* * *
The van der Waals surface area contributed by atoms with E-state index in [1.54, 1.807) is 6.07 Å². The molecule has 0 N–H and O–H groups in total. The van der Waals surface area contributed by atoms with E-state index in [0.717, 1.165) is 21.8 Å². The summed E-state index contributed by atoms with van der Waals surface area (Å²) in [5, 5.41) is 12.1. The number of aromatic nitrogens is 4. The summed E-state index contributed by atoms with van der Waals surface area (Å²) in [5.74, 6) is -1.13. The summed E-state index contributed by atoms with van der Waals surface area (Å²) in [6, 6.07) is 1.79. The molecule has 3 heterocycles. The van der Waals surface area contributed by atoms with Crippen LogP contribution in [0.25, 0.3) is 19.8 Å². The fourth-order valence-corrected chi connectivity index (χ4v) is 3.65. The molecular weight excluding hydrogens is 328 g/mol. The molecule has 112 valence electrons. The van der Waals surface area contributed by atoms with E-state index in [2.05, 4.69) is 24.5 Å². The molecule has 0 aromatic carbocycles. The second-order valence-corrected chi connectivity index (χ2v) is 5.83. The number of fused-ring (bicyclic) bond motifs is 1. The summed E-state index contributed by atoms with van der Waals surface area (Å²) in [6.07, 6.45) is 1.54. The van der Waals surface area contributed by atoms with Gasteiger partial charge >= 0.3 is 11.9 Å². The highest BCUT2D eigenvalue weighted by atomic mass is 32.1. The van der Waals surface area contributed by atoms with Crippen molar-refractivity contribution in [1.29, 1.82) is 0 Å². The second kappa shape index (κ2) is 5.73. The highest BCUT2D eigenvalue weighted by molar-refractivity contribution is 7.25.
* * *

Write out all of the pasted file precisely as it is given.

The van der Waals surface area contributed by atoms with E-state index in [1.54, 1.807) is 6.07 Å². The molecule has 0 N–H and O–H groups in total. The van der Waals surface area contributed by atoms with E-state index in [0.717, 1.165) is 21.8 Å². The summed E-state index contributed by atoms with van der Waals surface area (Å²) in [5, 5.41) is 12.1. The number of aromatic nitrogens is 4. The summed E-state index contributed by atoms with van der Waals surface area (Å²) in [5.74, 6) is -1.13. The summed E-state index contributed by atoms with van der Waals surface area (Å²) in [6, 6.07) is 1.79. The molecule has 3 heterocycles. The van der Waals surface area contributed by atoms with Crippen LogP contribution in [0.25, 0.3) is 19.8 Å². The fourth-order valence-corrected chi connectivity index (χ4v) is 3.65. The molecular weight excluding hydrogens is 328 g/mol. The molecule has 112 valence electrons. The van der Waals surface area contributed by atoms with E-state index in [2.05, 4.69) is 24.5 Å². The molecule has 0 aromatic carbocycles. The second-order valence-corrected chi connectivity index (χ2v) is 5.83. The number of fused-ring (bicyclic) bond motifs is 1. The summed E-state index contributed by atoms with van der Waals surface area (Å²) in [6.07, 6.45) is 1.54. The van der Waals surface area contributed by atoms with Gasteiger partial charge >= 0.3 is 11.9 Å². The highest BCUT2D eigenvalue weighted by atomic mass is 32.1. The van der Waals surface area contributed by atoms with Crippen molar-refractivity contribution in [1.29, 1.82) is 0 Å². The second kappa shape index (κ2) is 5.73. The highest BCUT2D eigenvalue weighted by molar-refractivity contribution is 7.25.